The Importance of Character

Following the unveiling of the plans for the replacement to the Memorial Bridge in Portsmouth, I wanted to share some thoughts on the importance of character.  The Memorial Bridge is a beautiful and historic structure that bridges the communities of Kittery, ME and Portsmouth, NH.  The graceful structure has been an inspiration for countless artists – myself included.  As the community has the opportunity to give an opinion on the proposed redesigned bridge (streamlined and very straight), let’s remember how important it is to have some personality to our beloved structure.  Take a look at the George Washington Bridge – one of New York’s iconic pieces of architecture.  It is stoic and simple, yet beautiful.  If we get our bridge redesigned as proposed, albeit at a lower price and faster, we’ll be looking at the more basic alternative for the rest of our lifetimes.  I’ll be joining those who want to see some personality brought back to the bridge as it is rebuilt, something beautiful enough to get me out of bed to shoot a sunrise as it comes over the horizon.

(the rendering above is the proposed design for the replacement bridge)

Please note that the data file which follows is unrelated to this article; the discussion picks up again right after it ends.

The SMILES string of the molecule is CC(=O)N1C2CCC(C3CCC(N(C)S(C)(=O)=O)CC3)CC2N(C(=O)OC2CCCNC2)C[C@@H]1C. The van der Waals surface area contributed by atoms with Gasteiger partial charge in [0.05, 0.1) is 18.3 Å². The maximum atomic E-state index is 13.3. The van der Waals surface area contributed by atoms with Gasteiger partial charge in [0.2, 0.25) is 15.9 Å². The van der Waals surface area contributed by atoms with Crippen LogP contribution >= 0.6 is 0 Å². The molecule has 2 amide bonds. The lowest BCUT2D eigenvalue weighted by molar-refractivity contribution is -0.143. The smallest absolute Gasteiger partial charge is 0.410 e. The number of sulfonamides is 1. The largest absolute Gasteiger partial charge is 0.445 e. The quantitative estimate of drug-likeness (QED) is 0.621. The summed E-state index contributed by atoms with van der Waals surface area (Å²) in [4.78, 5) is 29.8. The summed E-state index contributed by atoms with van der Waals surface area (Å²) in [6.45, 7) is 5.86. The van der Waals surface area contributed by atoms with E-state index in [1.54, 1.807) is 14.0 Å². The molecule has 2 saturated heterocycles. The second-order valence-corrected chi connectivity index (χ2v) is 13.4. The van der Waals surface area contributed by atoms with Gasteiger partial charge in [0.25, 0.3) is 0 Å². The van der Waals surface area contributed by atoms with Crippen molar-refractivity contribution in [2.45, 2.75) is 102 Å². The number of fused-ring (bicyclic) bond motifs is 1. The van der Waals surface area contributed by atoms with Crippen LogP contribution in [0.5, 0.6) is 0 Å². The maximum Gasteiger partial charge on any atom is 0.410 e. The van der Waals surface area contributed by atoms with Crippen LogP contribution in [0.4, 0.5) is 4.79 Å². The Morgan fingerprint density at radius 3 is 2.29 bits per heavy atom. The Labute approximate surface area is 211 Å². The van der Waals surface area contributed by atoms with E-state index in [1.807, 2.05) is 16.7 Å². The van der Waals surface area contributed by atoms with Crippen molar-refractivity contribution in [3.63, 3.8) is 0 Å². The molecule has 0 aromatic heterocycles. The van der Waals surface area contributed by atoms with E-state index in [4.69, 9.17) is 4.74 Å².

3 thoughts on “The Importance of Character

  1. Thanks for the Portsmouth stoke in the last year, I have very much enjoyed the view through your eyes. As to the bridge I think a tunnel is the best case scenario but since that is not an option we have to go with a bridge. Maybe we should investigate a paint job that helps minimize the look of the bridge entirely then the wonderful contrasts between the industrial, working harbor and the natural beauty of the Piscataqua can stand out. Less is more in regards to the Memorial Bridge. The new design is nothing special I agree but no designer is going to further enhance the awesomeness of the Piscataqua or the tradition of the shipyard.

    1. Well said, thanks for sharing. The river and its neighbors are the true beauty on the waterfront. I’ll enjoy whatever the outcome is, but I am hopeful for something more attractive.

  2. While the bridge design departs dramatically from the embellished turn of the century bridge in place presently I find it refreshing that for once something being built in Portsmouth does not involve red brick. The unofficial architect of Portsmouth quoted in the article has made every building built of late look the same. We should look towards the future and not always rely on a formulaic model. Perhaps we should look at the river, the port and surroundng beauty instead of an overpriced toll into Maine.

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